Wednesday, January 26, 2011

The Still Small Voice

One of the great stories in the Old Testament is of Elijah, weary from "power ministry" and afraid for his life in the face of the wrath of Jezebel, he flees to the desert and hides in a cave.
An interesting interview ensues (my paraphrase from 1 Kings 19):
"What are you doing here, Elijah?"

"I've been killing myself working for you.  But all I can see is the enemy winning by wiping out all of your servants.  I think I'm the only one left!"

Of course we know that God calls him to get out of the "cave of depression" and stand before Him. And even though he sees tornado, earthquake and firestorm, he realizes that God is not speaking through them.  Instead, God's voice comes through the gentle breeze--His quiet whisper.

The interview then repeats itself word-for-word.  Why?

I think that Elijah's first response was in the form of a whimper, a whine, a complaint.  Woe is me!

When our focus is on ourselves, we can't really hear God's answer.  We're just complaining.

But the storms of life are meant to get our attention off of ourselves so that we begin to really listen to God's answer.

That's when we realize that He was speaking to us all along.  We heard it, but we didn't really "hear" it.  That is, the words registered, but we didn't really take in the meaning.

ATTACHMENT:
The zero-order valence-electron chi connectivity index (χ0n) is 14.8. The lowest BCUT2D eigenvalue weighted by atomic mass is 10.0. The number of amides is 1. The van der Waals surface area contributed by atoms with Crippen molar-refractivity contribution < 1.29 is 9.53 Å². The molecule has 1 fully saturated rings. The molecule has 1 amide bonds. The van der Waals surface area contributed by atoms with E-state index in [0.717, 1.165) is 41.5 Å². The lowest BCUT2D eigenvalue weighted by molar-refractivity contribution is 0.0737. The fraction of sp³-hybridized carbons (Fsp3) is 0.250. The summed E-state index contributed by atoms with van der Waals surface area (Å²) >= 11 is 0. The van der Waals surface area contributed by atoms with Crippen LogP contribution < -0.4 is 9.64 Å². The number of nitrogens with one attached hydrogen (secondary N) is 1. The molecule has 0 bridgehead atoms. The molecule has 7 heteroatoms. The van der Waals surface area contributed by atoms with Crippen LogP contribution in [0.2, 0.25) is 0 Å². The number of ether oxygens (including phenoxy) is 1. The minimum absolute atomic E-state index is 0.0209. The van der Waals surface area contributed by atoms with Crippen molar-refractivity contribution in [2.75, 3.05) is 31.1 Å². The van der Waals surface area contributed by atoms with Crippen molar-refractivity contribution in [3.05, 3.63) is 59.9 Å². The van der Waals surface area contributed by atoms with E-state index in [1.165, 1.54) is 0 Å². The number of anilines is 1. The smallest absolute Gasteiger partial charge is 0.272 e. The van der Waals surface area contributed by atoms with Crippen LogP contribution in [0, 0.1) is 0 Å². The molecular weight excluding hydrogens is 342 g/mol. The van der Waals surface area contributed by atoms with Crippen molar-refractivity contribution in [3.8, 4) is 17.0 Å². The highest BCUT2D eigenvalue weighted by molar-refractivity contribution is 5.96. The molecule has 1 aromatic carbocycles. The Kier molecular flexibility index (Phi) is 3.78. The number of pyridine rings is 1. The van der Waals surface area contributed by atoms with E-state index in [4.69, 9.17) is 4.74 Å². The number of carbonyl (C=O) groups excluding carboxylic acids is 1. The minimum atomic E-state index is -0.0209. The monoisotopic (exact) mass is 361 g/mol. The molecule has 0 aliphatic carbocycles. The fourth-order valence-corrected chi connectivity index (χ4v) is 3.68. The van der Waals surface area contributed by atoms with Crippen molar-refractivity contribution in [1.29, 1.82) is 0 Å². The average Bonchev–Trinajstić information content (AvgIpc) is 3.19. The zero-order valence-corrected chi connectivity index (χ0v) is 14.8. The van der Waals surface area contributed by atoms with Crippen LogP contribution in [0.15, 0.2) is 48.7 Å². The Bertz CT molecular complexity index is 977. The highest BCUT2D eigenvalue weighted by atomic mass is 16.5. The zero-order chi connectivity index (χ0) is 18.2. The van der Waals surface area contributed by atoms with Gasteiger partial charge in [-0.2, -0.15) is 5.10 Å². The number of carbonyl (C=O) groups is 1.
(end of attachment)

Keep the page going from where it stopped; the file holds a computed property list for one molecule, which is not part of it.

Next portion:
"He who has ears to hear, let him hear" (Mk. 4: 9).

Do you want God to speak to you?  He probably already is.  Shift your focus from yourself to Him.  He still speaks in a quiet whisper.

Thursday, January 20, 2011

Becoming a Disciple of Jesus

For many years, I considered myself to be a dispensationalist, although I was not a cessationist.

That means that I bought into the idea that God's redemptive program could be viewed as being "dispensed" differently during periods of history.  Moses initiated the dispensation of Law.  Jesus introduced the Kingdom, but was rejected, thereby delaying that period until his second coming.  Instead, the dispensation of Grace has intervened.

What bothered me for many years was that most dispensationalists taught that the period of charismatic activity that Jesus and the Apostles exhibited ceased with the writing of the New Testament (cessationism).  I always believed this was not exegetically supported, nor was it consistent with the dispensational paradigm.

But when I arrived at the Vineyard in 1985, Kingdom theology upset my dispensational apple cart.  The book, The Gospel of the Kingdom, by George Eldon Ladd, professor of New Testament Theology at Fuller Theological Seminary, was simple, straight-forward, and gave me a thoroughly biblical basis for my theology.

What is more, I became aware of how dispensationalism had drained Jesus and the Gospels out of my Christian worldview.  You see, I was taught that Jesus came at the end of the dispensation of the Law, presented the dispensation of the Kingom, but was rejected.  The Kingdom Age was set aside for the future and the mysterious age of Grace had intervened.  Therefore, so I was taught, Jesus' ministry and teaching were largely irrelevant for today.  It was the epistles, especially Paul, that were written to us.

Listening to John Wimber, the founder of the Vineyard movement, teach from the Gospels and give me a model for Kingdom ministry straight from the Master Himself was refreshing.  If we are Jesus' disciples, then let's study Jesus' ministry.